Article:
Systemic leadership as design for adaptive social learning

The approach presented here extends many previous conceptions of leadership, being characterised by:

  • maintaining a sense of puzzlement and curiosity
  • acceptance of uncertainty
  • acknowledgement of the creativity of dissent
  • the questioning of boundaries imposed by human endeavour and working across them both within and beyond the organisation
  • finding our way responsibly
  • acknowledging the need for a high-variety approach of thinking and action to address complexity.

In this context, systemic leadership could fruitfully be interpreted as design for adaptive social learning.

Concluding questions

What do you think of the ideas presented? Do you have other ideas for creating a space for adaptive social learning? Do you have experience to share of embedding adaptive social learning into organisational routine? What suggestions do you have for designing for systemic leadership in complexity?

Find out more:
Hobbs, C. (2019). Systemic Leadership for Local Governance: Tapping the Resource Within. Palgrave Macmillan: Cham, Switzerland. (Online – book details):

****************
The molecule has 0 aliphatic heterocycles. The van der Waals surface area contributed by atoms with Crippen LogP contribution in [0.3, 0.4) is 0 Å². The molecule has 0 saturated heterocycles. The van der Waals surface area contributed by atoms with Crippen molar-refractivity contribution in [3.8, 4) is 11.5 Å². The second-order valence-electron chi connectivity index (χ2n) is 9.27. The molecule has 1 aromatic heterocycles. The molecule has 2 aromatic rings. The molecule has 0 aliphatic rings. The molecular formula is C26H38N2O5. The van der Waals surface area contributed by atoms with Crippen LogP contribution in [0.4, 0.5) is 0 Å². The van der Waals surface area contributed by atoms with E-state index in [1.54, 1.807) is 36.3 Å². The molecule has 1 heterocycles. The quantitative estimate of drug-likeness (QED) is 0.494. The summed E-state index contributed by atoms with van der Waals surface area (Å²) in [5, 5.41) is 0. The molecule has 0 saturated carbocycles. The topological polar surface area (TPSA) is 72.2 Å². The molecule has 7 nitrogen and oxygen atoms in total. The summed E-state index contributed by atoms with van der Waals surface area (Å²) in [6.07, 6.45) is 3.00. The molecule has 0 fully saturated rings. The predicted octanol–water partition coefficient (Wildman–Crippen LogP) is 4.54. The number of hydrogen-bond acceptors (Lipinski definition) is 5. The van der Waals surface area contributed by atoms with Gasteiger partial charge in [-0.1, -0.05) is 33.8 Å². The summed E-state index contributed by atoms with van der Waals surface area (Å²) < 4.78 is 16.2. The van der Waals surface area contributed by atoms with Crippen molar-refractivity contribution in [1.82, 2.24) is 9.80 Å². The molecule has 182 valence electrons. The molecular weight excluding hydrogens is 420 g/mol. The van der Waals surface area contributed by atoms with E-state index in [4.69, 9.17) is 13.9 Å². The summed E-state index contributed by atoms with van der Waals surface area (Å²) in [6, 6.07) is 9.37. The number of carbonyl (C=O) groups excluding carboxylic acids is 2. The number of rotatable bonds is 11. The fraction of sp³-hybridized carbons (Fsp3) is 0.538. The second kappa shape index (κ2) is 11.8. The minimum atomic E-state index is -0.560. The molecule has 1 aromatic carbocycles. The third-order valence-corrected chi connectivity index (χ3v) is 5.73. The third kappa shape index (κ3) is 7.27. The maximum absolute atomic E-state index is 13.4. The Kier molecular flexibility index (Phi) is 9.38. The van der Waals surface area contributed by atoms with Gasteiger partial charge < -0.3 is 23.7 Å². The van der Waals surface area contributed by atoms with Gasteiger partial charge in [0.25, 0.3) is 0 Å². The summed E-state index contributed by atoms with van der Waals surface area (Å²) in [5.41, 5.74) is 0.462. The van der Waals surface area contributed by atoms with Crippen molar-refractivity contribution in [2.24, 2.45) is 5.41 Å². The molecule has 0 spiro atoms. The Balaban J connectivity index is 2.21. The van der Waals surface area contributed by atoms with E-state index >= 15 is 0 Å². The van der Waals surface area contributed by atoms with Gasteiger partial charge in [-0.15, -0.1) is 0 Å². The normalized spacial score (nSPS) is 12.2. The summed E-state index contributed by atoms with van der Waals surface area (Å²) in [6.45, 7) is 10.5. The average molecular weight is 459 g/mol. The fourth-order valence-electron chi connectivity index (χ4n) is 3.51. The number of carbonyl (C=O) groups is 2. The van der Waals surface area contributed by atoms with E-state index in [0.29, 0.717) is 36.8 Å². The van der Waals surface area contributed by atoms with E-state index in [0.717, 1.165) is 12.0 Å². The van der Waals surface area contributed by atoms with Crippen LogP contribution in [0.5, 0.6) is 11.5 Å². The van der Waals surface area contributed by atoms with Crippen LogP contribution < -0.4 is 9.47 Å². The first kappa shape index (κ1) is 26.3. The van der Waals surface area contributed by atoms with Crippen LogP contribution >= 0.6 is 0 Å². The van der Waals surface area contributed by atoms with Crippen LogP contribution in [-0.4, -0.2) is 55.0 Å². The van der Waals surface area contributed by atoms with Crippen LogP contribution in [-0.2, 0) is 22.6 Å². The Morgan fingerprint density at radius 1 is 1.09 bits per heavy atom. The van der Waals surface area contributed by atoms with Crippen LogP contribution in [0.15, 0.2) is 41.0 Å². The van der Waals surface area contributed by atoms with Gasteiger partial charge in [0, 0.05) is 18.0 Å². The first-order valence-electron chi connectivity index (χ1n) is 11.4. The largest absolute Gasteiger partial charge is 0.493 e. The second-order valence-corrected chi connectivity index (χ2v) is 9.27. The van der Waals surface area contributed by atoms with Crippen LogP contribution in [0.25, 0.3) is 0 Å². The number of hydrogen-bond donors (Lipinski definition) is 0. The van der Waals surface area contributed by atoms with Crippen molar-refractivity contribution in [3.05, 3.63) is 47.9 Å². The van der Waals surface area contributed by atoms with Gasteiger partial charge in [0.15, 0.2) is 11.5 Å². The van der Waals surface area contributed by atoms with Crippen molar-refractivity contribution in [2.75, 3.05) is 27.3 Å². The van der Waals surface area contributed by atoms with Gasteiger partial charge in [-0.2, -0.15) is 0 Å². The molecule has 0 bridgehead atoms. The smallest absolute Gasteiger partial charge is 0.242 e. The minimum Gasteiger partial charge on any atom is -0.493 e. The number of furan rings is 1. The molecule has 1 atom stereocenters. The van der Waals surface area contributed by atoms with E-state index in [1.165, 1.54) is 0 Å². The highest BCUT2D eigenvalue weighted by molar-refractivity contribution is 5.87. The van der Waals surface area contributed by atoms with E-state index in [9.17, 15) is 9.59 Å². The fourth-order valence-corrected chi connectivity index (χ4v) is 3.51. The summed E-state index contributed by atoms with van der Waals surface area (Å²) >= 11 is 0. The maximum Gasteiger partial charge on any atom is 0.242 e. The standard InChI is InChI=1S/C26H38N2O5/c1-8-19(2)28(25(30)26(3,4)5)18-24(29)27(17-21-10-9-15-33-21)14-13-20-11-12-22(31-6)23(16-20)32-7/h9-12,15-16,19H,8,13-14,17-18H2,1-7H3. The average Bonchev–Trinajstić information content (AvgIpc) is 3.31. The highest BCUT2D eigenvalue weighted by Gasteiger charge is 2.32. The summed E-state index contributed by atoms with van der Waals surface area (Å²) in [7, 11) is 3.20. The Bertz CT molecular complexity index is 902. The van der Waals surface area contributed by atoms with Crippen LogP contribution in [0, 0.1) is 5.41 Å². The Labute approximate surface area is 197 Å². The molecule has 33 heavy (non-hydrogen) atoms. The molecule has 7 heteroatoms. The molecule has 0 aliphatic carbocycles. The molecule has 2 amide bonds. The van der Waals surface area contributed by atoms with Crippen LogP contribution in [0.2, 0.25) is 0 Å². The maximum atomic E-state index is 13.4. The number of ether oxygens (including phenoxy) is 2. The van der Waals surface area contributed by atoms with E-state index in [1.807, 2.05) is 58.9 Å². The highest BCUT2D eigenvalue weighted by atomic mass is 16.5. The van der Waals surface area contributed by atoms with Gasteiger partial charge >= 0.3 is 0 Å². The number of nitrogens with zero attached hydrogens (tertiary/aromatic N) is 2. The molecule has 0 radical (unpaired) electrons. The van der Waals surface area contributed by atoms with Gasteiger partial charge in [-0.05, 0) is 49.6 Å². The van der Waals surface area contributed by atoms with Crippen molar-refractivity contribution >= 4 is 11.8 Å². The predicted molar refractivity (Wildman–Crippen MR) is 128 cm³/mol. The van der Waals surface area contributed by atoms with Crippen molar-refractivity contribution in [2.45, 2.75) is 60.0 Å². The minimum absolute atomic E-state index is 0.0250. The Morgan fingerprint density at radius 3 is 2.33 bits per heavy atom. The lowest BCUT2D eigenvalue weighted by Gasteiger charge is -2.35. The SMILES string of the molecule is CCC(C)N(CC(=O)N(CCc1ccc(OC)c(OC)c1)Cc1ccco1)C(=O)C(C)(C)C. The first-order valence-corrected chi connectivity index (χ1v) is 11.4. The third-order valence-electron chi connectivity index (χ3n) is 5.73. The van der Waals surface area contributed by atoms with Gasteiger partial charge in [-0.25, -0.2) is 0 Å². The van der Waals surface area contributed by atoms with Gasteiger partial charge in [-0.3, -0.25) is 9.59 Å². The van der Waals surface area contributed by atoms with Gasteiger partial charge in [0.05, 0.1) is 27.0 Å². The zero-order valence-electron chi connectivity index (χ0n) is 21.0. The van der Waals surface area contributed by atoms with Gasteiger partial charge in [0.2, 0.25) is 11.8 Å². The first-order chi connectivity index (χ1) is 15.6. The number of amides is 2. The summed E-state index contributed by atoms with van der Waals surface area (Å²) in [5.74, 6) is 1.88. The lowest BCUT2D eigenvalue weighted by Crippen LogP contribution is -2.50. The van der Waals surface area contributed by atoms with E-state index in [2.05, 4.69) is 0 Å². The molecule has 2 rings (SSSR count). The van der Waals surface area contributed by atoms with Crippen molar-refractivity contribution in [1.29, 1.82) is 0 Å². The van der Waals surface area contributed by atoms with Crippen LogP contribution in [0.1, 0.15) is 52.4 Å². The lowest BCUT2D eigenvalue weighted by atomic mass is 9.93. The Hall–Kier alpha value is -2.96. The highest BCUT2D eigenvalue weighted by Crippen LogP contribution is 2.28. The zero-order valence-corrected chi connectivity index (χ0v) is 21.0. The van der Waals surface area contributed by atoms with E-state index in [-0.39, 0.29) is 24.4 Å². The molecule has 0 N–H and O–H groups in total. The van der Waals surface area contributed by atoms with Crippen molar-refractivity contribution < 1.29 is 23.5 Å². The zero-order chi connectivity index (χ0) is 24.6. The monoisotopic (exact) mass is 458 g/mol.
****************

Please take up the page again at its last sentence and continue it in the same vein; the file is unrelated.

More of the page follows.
Chapman, J. (2004). System Failure: Why Governments Must Learn to Think Differently. 2nd edn. Demos: London, United Kingdom. (Online): (PDF 466KB)

Dunn, E. S. (1971). Economic and Social Development: A Process of Social Learning. The John Hopkins Press: Baltimore, United States of America

Biography: Catherine Hobbs PhD is an independent researcher located in North Cumbria, UK. She is a social scientist with experience of working in academia and local government, with practical experience of developing multi-agency strategies in transport and health. She is interested in developing better links between the practice of local governance and scholarly expertise in order to increase capacity to address issues of complexity through knowledge synthesis. She is also interested in the potential of applying and developing a variety of systems thinking approaches (in the tradition of critical systems thinking), with the innovation and design movements in public policy.